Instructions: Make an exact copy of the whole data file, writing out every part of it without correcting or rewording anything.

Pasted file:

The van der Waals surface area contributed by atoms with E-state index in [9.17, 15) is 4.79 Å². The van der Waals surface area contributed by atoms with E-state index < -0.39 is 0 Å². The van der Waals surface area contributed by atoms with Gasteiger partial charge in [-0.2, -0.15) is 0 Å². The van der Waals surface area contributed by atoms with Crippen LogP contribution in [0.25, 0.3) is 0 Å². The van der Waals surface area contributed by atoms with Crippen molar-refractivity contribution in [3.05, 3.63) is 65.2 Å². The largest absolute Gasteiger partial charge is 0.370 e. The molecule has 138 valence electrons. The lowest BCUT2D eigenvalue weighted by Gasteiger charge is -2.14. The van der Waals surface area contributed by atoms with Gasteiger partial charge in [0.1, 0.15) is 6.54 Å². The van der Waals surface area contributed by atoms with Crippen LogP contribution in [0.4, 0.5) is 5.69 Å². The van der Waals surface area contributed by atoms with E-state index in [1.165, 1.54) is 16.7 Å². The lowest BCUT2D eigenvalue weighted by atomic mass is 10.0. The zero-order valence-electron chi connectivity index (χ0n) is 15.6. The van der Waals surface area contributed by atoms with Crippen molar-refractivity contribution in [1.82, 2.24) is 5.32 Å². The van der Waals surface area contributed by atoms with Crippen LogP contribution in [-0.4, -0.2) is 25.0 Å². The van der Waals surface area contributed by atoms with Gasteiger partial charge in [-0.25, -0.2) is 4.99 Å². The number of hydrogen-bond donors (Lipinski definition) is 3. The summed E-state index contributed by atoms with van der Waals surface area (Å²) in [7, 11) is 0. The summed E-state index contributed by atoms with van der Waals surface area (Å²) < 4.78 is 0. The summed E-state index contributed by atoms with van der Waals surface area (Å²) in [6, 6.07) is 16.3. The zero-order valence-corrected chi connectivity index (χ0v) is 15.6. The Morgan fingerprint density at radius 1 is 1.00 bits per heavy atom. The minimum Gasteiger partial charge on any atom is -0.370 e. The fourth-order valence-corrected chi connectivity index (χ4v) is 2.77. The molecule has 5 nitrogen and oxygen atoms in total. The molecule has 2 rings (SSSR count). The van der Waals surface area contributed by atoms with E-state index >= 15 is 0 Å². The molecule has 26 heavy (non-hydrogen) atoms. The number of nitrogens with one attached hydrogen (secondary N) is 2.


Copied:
The van der Waals surface area contributed by atoms with E-state index in [9.17, 15) is 4.79 Å². The van der Waals surface area contributed by atoms with E-state index < -0.39 is 0 Å². The van der Waals surface area contributed by atoms with Gasteiger partial charge in [-0.2, -0.15) is 0 Å². The van der Waals surface area contributed by atoms with Crippen LogP contribution in [0.25, 0.3) is 0 Å². The van der Waals surface area contributed by atoms with Crippen molar-refractivity contribution in [3.05, 3.63) is 65.2 Å². The largest absolute Gasteiger partial charge is 0.370 e. The molecule has 138 valence electrons. The lowest BCUT2D eigenvalue weighted by Gasteiger charge is -2.14. The van der Waals surface area contributed by atoms with Gasteiger partial charge in [0.1, 0.15) is 6.54 Å². The van der Waals surface area contributed by atoms with Crippen LogP contribution in [0.4, 0.5) is 5.69 Å². The van der Waals surface area contributed by atoms with E-state index in [1.165, 1.54) is 16.7 Å². The lowest BCUT2D eigenvalue weighted by atomic mass is 10.0. The zero-order valence-electron chi connectivity index (χ0n) is 15.6. The van der Waals surface area contributed by atoms with Crippen molar-refractivity contribution in [1.82, 2.24) is 5.32 Å². The van der Waals surface area contributed by atoms with Crippen LogP contribution in [-0.4, -0.2) is 25.0 Å². The van der Waals surface area contributed by atoms with Gasteiger partial charge in [-0.25, -0.2) is 4.99 Å². The number of hydrogen-bond donors (Lipinski definition) is 3. The summed E-state index contributed by atoms with van der Waals surface area (Å²) in [7, 11) is 0. The summed E-state index contributed by atoms with van der Waals surface area (Å²) < 4.78 is 0. The summed E-state index contributed by atoms with van der Waals surface area (Å²) in [6, 6.07) is 16.3. The zero-order valence-corrected chi connectivity index (χ0v) is 15.6. The Morgan fingerprint density at radius 1 is 1.00 bits per heavy atom. The minimum Gasteiger partial charge on any atom is -0.370 e. The fourth-order valence-corrected chi connectivity index (χ4v) is 2.77. The molecule has 5 nitrogen and oxygen atoms in total. The molecule has 2 rings (SSSR count). The van der Waals surface area contributed by atoms with E-state index >= 15 is 0 Å². The molecule has 26 heavy (non-hydrogen) atoms. The number of nitrogens with one attached hydrogen (secondary N) is 2.